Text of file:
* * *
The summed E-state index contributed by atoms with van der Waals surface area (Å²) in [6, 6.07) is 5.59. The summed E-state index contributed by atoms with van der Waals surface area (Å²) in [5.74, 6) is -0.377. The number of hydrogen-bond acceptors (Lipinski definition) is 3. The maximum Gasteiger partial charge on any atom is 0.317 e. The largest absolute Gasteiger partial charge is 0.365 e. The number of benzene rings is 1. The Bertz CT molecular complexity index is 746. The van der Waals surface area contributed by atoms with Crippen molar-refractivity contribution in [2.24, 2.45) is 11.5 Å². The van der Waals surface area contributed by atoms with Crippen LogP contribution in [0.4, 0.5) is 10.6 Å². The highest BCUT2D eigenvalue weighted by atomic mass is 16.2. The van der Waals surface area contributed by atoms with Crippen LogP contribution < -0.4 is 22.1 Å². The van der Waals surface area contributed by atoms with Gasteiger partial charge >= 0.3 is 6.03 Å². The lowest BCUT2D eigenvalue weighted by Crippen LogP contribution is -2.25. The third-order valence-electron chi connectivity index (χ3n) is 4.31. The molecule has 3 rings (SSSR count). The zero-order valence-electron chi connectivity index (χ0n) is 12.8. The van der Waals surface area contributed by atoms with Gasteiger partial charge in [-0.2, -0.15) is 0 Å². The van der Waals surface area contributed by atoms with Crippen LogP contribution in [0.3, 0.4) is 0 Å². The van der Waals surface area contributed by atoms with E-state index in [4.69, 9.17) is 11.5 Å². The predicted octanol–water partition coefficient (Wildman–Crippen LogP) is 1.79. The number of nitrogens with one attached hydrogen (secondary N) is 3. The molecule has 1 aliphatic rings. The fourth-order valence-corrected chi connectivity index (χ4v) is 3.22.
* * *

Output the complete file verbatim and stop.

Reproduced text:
The summed E-state index contributed by atoms with van der Waals surface area (Å²) in [6, 6.07) is 5.59. The summed E-state index contributed by atoms with van der Waals surface area (Å²) in [5.74, 6) is -0.377. The number of hydrogen-bond acceptors (Lipinski definition) is 3. The maximum Gasteiger partial charge on any atom is 0.317 e. The largest absolute Gasteiger partial charge is 0.365 e. The number of benzene rings is 1. The Bertz CT molecular complexity index is 746. The van der Waals surface area contributed by atoms with Crippen molar-refractivity contribution in [2.24, 2.45) is 11.5 Å². The van der Waals surface area contributed by atoms with Crippen LogP contribution in [0.4, 0.5) is 10.6 Å². The highest BCUT2D eigenvalue weighted by atomic mass is 16.2. The van der Waals surface area contributed by atoms with Crippen LogP contribution < -0.4 is 22.1 Å². The van der Waals surface area contributed by atoms with Gasteiger partial charge >= 0.3 is 6.03 Å². The lowest BCUT2D eigenvalue weighted by Crippen LogP contribution is -2.25. The third-order valence-electron chi connectivity index (χ3n) is 4.31. The molecule has 3 rings (SSSR count). The zero-order valence-electron chi connectivity index (χ0n) is 12.8. The van der Waals surface area contributed by atoms with Gasteiger partial charge in [-0.2, -0.15) is 0 Å². The van der Waals surface area contributed by atoms with Crippen LogP contribution in [0.3, 0.4) is 0 Å². The van der Waals surface area contributed by atoms with E-state index in [4.69, 9.17) is 11.5 Å². The predicted octanol–water partition coefficient (Wildman–Crippen LogP) is 1.79. The number of nitrogens with one attached hydrogen (secondary N) is 3. The molecule has 1 aliphatic rings. The fourth-order valence-corrected chi connectivity index (χ4v) is 3.22.